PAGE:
Cynthia Rowley Does Warhol

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Published February 17, 2010

 

Fast fashion is commonly considered the enemy of artistic creativity and artistry in fashion. But avid art collector Cynthia Rowley has made high-concept art and beat the copycats with her own a limited edition series of photographic reproductions of fifteen looks in her Fall 2010 collection. Rowley’s concept borrows from post-modern appropriation strategies and the tradition of galleries selling editions of photographs or lithographs of great artists’ work. The collection itself, the replicas, a “Cynthia Rowley for Gagosian” label, and small sewing kit housed in a Lucite box are all currrently assembled as an salable installation at Madison Avenue’s Gagosian Shop alongside the limited edition Jeff Koons Puppy Vase, Tom Sachs’ Chess Set and the Damien Hirst Superstition Plates. Here we discuss with Rowley the eternally nagging question, “But is it art?”

ANA FINEL HONIGMAN: You say that this project isn’t art. But it’s concept and aesthetic and serving as commentary. How do you define art?

CYNTHIA ROWLEY: I like the way Jerry Saltz defined it: Art is “the ability to imbed thought in material.”

HONIGMAN: Why work in an edition of 100, rather than much less or more?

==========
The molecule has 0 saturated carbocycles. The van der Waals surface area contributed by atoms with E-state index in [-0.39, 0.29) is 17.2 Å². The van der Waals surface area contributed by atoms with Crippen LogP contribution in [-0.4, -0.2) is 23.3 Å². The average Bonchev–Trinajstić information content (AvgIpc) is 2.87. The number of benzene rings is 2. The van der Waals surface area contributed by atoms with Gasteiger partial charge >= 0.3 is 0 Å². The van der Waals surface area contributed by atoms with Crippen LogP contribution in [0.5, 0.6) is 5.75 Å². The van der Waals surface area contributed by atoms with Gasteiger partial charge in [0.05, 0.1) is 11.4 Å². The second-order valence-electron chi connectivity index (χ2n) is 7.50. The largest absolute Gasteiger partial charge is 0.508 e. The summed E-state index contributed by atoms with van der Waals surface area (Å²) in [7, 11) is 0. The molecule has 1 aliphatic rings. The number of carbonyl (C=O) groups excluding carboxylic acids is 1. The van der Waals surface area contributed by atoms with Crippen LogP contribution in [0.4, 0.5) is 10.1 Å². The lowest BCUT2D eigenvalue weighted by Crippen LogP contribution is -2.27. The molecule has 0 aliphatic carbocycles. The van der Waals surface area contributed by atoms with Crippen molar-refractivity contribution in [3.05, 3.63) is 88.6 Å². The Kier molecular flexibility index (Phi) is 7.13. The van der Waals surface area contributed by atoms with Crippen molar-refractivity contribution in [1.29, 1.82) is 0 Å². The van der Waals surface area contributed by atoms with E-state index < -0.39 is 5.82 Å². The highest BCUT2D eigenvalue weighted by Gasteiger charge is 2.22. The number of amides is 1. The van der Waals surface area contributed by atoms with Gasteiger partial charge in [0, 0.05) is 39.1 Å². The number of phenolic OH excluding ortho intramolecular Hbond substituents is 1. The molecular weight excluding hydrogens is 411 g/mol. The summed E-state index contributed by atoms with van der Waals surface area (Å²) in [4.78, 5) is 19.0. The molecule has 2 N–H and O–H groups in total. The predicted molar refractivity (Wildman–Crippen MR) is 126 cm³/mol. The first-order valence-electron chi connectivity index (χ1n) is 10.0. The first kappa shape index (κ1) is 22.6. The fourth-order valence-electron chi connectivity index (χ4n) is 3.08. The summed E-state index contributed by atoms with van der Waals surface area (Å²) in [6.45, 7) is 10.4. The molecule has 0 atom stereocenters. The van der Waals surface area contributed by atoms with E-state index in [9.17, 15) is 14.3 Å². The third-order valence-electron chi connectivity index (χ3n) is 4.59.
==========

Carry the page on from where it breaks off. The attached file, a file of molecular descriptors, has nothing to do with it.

ROWLEY: “Limited edition” is totally subjective… 100 seemed like a nice, round number.

HONIGMAN: How do the shapes of these garments differ from your regular cut and style?

ROWLEY: They fit much closer to the body, since they are photographed as 3-D samples and printed in 2-D on the garment.

HONIGMAN: How does your interest in art and your own art collection usually influence your design aesthetic and design concept?

ROWLEY: I try to look at design from a more conceptual standpoint. I also try to consider the craft of fashion design—the tailoring, the handwork, the special, one-of-a-kind elements. Art has definitely influenced how I think of design, both as individual items and as a body of work.

HONIGMAN: How do you think that the relationship between art and fashion will shift now that the economy has changed?

ROWLEY: Possibly, mediocrity will be weeded out, and what’s left will be the elevated craft, combined with a more accessible, Warhol-ian approach to fashion.

HONIGMAN: Why did you decide to work with Gagosian rather than another gallery, exhibition space or independent of an official art context?

ROWLEY: Besides the fact that Gagosian is the most influential gallery in the world, the decision came about sort of organically. While at the Gagosian Shop signing coloring books for RxArt, I was talking to Andy Avini about this concept. We both got really excited about the idea.

HONIGMAN: Do you foresee most of the collectors of the project wearing or hanging the fabric? Which would you prefer happen?

ROWLEY: It doesn’t matter to me. Beauty (and function) are in the eye of the beholder.